-- Security forces detained a Taliban leader and three suspected insurgents in Kandahar province’s Maiwand district. The Taliban leader is responsible for facilitating Taliban intelligence operations and drug trafficking.

-- In Nangarhar province’s Jalalabad City, Afghan and coalition forces detained two suspected insurgents, including a Taliban leader. The Taliban leader is responsible for planning attacks on local government officials and security forces.

-- Security forces found several stockpiles of bomb-making materials and chemicals in southern Afghanistan. The operations resulted in pressure plates, remote-controlled devices, batteries, detonation wire, ammonium nitrate and other materials.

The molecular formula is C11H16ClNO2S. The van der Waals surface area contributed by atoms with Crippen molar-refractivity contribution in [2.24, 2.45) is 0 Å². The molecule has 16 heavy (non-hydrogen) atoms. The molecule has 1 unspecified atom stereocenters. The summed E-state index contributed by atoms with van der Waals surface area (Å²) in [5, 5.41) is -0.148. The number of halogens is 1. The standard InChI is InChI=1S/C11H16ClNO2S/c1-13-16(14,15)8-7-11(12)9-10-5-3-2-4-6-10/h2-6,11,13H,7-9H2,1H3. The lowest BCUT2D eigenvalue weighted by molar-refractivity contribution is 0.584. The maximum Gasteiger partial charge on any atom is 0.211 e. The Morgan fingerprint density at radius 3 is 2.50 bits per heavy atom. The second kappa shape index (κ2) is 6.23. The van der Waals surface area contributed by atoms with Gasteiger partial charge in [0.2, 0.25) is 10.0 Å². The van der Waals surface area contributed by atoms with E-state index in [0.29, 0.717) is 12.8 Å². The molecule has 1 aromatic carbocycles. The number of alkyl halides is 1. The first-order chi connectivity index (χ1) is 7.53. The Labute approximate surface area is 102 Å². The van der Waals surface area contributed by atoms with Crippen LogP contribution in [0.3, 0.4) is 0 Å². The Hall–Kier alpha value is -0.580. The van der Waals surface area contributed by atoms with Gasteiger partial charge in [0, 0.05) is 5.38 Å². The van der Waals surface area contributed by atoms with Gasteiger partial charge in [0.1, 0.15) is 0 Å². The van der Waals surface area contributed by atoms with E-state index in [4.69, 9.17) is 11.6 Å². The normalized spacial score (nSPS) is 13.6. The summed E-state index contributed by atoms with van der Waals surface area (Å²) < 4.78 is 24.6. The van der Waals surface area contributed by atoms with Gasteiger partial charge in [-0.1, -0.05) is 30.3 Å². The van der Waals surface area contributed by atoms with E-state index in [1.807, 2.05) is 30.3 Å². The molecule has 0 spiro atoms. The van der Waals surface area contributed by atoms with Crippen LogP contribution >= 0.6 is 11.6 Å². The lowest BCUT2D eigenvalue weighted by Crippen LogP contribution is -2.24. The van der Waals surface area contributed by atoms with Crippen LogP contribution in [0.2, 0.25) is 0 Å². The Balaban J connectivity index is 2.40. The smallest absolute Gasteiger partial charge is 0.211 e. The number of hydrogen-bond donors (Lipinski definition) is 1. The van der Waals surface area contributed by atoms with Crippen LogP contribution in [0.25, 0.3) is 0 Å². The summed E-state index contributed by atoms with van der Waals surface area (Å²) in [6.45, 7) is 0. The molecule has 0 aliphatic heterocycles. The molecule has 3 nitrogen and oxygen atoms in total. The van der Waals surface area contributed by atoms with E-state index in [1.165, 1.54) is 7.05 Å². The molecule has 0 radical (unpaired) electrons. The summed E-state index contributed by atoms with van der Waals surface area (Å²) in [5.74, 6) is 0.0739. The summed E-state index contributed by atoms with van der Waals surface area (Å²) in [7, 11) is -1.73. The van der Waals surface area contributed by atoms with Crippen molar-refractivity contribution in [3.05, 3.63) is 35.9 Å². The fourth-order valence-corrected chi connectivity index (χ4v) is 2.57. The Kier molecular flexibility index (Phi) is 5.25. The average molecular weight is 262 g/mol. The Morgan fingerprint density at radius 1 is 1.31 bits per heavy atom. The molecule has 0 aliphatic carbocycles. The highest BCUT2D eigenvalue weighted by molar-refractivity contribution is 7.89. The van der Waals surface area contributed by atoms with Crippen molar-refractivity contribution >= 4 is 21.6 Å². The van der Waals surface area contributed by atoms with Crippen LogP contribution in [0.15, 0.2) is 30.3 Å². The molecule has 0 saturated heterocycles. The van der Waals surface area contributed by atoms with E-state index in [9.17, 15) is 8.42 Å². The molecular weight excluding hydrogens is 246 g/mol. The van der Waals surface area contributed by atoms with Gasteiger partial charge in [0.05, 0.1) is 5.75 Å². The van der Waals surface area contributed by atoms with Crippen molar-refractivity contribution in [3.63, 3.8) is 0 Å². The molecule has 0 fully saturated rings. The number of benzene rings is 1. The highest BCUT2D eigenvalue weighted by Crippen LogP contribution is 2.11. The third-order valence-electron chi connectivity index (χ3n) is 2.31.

-- International Security Assistance Force officials confirmed the identity of a Taliban district shadow governor who was detained Jan. 24 in Takhar province. He is responsible for acts of terror throughout the province and for leading insurgents.

-- ISAF officials confirmed the identity of a Haqqani terrorist network leader who was captured Jan. 19 in Khost province. He is responsible for trafficking bomb-making materials and other weapons to enemy fighters throughout the province.

In other news from Afghanistan, a suicide bomber on a motorcycle killed Kandahar’s deputy provincial governor and wounded four innocent bystanders in Kandahar City on Jan. 29.

Army Gen. David H. Petraeus, ISAF commander, released a statement offering condolences to the family of the slain provincial leader and praising Deputy Gov. Abdul Latif Ashana’s life and work: